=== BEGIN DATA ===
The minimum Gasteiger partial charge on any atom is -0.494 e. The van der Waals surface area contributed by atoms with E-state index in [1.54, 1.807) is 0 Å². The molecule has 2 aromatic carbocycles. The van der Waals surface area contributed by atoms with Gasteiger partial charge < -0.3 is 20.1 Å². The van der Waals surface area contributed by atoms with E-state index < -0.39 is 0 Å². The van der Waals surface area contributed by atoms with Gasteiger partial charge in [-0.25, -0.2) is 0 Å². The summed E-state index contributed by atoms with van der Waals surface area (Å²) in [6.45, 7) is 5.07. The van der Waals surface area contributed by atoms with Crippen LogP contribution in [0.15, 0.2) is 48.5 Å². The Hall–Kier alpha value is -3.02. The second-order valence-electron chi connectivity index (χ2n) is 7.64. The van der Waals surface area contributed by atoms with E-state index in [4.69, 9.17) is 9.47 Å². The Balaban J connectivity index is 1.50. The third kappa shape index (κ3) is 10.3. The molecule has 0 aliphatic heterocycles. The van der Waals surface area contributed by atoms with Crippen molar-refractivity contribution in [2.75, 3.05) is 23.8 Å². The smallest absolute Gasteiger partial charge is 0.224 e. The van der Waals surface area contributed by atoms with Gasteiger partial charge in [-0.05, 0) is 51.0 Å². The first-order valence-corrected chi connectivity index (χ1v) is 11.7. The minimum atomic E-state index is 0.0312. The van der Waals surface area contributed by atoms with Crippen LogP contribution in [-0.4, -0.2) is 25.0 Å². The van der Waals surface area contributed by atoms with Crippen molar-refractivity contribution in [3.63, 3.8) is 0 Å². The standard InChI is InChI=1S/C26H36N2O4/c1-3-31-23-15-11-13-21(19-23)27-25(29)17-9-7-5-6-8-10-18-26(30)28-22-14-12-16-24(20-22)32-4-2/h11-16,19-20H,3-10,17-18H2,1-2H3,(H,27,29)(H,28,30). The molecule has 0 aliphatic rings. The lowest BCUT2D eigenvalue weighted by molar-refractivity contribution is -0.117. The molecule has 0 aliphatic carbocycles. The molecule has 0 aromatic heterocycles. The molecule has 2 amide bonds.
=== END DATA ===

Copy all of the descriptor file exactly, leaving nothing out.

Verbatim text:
The minimum Gasteiger partial charge on any atom is -0.494 e. The van der Waals surface area contributed by atoms with E-state index in [1.54, 1.807) is 0 Å². The molecule has 2 aromatic carbocycles. The van der Waals surface area contributed by atoms with Gasteiger partial charge < -0.3 is 20.1 Å². The van der Waals surface area contributed by atoms with E-state index < -0.39 is 0 Å². The van der Waals surface area contributed by atoms with Gasteiger partial charge in [-0.25, -0.2) is 0 Å². The summed E-state index contributed by atoms with van der Waals surface area (Å²) in [6.45, 7) is 5.07. The van der Waals surface area contributed by atoms with Crippen LogP contribution in [0.15, 0.2) is 48.5 Å². The Hall–Kier alpha value is -3.02. The second-order valence-electron chi connectivity index (χ2n) is 7.64. The van der Waals surface area contributed by atoms with E-state index in [4.69, 9.17) is 9.47 Å². The Balaban J connectivity index is 1.50. The third kappa shape index (κ3) is 10.3. The molecule has 0 aliphatic heterocycles. The van der Waals surface area contributed by atoms with Crippen molar-refractivity contribution in [2.75, 3.05) is 23.8 Å². The smallest absolute Gasteiger partial charge is 0.224 e. The van der Waals surface area contributed by atoms with Gasteiger partial charge in [-0.05, 0) is 51.0 Å². The first-order valence-corrected chi connectivity index (χ1v) is 11.7. The minimum atomic E-state index is 0.0312. The van der Waals surface area contributed by atoms with Crippen LogP contribution in [-0.4, -0.2) is 25.0 Å². The van der Waals surface area contributed by atoms with Crippen molar-refractivity contribution in [3.63, 3.8) is 0 Å². The standard InChI is InChI=1S/C26H36N2O4/c1-3-31-23-15-11-13-21(19-23)27-25(29)17-9-7-5-6-8-10-18-26(30)28-22-14-12-16-24(20-22)32-4-2/h11-16,19-20H,3-10,17-18H2,1-2H3,(H,27,29)(H,28,30). The molecule has 0 aliphatic rings. The lowest BCUT2D eigenvalue weighted by molar-refractivity contribution is -0.117. The molecule has 0 aliphatic carbocycles. The molecule has 0 aromatic heterocycles. The molecule has 2 amide bonds.